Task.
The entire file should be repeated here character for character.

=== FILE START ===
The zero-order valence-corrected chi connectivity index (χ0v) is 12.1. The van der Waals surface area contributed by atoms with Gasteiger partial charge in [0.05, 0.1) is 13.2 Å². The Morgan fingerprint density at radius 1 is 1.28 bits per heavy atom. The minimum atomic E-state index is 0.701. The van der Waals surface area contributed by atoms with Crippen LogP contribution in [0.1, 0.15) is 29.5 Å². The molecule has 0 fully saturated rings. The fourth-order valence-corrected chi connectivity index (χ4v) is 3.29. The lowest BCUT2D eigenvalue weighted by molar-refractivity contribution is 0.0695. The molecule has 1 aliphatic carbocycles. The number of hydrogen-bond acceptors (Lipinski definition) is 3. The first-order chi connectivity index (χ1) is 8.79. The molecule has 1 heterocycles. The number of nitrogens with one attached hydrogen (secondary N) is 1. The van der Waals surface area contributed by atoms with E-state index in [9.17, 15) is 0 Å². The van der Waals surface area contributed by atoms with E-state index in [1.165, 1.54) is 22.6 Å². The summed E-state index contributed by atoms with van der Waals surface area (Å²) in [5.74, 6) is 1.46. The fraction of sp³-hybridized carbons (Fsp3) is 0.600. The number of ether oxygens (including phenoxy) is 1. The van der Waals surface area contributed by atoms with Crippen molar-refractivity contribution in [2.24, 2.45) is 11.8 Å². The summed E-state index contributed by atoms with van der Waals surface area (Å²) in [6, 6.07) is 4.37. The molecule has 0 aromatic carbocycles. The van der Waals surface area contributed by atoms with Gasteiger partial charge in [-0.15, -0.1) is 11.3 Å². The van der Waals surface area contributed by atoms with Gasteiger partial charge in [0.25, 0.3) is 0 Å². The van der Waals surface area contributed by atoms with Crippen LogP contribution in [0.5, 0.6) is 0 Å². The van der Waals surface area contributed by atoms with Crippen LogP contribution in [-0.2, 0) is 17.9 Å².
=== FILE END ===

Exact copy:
The zero-order valence-corrected chi connectivity index (χ0v) is 12.1. The van der Waals surface area contributed by atoms with Gasteiger partial charge in [0.05, 0.1) is 13.2 Å². The Morgan fingerprint density at radius 1 is 1.28 bits per heavy atom. The minimum atomic E-state index is 0.701. The van der Waals surface area contributed by atoms with Crippen LogP contribution in [0.1, 0.15) is 29.5 Å². The molecule has 0 fully saturated rings. The fourth-order valence-corrected chi connectivity index (χ4v) is 3.29. The lowest BCUT2D eigenvalue weighted by molar-refractivity contribution is 0.0695. The molecule has 1 aliphatic carbocycles. The number of hydrogen-bond acceptors (Lipinski definition) is 3. The first-order chi connectivity index (χ1) is 8.79. The molecule has 1 heterocycles. The number of nitrogens with one attached hydrogen (secondary N) is 1. The van der Waals surface area contributed by atoms with E-state index in [9.17, 15) is 0 Å². The van der Waals surface area contributed by atoms with E-state index in [1.165, 1.54) is 22.6 Å². The summed E-state index contributed by atoms with van der Waals surface area (Å²) in [5.74, 6) is 1.46. The fraction of sp³-hybridized carbons (Fsp3) is 0.600. The number of ether oxygens (including phenoxy) is 1. The van der Waals surface area contributed by atoms with Crippen molar-refractivity contribution in [2.24, 2.45) is 11.8 Å². The summed E-state index contributed by atoms with van der Waals surface area (Å²) in [6, 6.07) is 4.37. The molecule has 0 aromatic carbocycles. The van der Waals surface area contributed by atoms with Gasteiger partial charge in [-0.15, -0.1) is 11.3 Å². The van der Waals surface area contributed by atoms with Gasteiger partial charge in [0.25, 0.3) is 0 Å². The van der Waals surface area contributed by atoms with Crippen LogP contribution in [0.5, 0.6) is 0 Å². The van der Waals surface area contributed by atoms with Crippen LogP contribution in [-0.2, 0) is 17.9 Å².